My Wardrobe, Myself

The intersection of clothing, emotions, and life

This post is based upon the first two exercises in Chapter 3 (pg. 45-49) of “You Can Heal Your Life Companion Book” by Louise Hay. I will share some of my responses to the questions, as well as some of the insights I gained from completing the exercises.

Over the course of my “healing project,” I plan to complete all of the exercises in this book and the original “You Can Heal Your Life” book, but I won’t necessarily do them in order (being the rebel that I am…).

The chapter begins with an affirmation (“I restore and maintain my body at optimum health”), as well as a health issue checklist consisting of eleven items, of which I checked eight. Clearly, addressing my health concerns is a major issue for me in terms of healing my life.

Core Health Principles from Louise Hay

At this point, it is helpful to remind myself and my readers of some of Louise Hay’s core principles surrounding health (click here for a comprehensive review of the key principles of “You Can Heal Your Life”):

* Our bodies are always trying to maintain a state of optimum health, no matter how badly we treat them.
* We contribute to every illness we have, as our bodies mirror our inner thoughts and beliefs.
* Every disease we experience is a teacher, and our illnesses signal false ideas within our consciousness.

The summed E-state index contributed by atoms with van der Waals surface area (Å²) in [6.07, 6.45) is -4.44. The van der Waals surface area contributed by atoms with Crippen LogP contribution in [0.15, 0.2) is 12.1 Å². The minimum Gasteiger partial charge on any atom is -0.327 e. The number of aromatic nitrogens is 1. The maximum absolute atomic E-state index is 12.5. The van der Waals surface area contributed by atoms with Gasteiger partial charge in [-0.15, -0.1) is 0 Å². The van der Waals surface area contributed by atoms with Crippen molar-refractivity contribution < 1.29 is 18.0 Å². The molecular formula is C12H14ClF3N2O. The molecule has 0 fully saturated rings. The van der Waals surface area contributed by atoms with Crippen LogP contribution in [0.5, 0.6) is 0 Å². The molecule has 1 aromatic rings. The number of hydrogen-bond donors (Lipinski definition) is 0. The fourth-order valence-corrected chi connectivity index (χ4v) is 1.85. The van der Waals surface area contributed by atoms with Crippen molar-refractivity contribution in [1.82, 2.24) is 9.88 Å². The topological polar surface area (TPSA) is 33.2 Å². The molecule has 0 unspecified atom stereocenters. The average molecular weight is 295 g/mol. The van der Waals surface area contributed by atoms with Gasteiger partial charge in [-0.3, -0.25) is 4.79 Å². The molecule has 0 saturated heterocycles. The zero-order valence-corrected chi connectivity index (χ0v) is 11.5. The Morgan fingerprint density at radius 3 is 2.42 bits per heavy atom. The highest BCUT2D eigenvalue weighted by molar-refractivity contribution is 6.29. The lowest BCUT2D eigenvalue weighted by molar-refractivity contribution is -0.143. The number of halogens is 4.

* Illness may unconsciously serve as a “legitimate” way of avoiding responsibility or unpleasant situations.
* True healing involves body, mind, and spirit.

Sometimes a headache isn’t just a headache… This is something I’ve pondered in recent months as I’ve considered how often I suffer from migraines. Could it be possible that my headaches serve a purpose beyond causing me extreme pain and discomfort? My thoughts and realizations on this subject will be the focus of today’s post.
Inconvenient Migraines & Other Such Ailments

Last summer and fall, I attended classes three nights per week. Every two or three weeks, we would have a project to complete and hand in for course credit. We would usually be given one class period to use as a “work night” for our projects. After a few months of class, I noticed that I would almost invariably have a migraine on all project nights. Was this just a mere coincidence, or was something else behind it?

As I considered my project night migraines, I noticed that I would also get migraines on days or nights on which I had certain other commitments, such as a Toastmasters speech or a social function to attend. It is highly unlikely that my migraines on all of these days happened by chance, so perhaps there were other forces at play…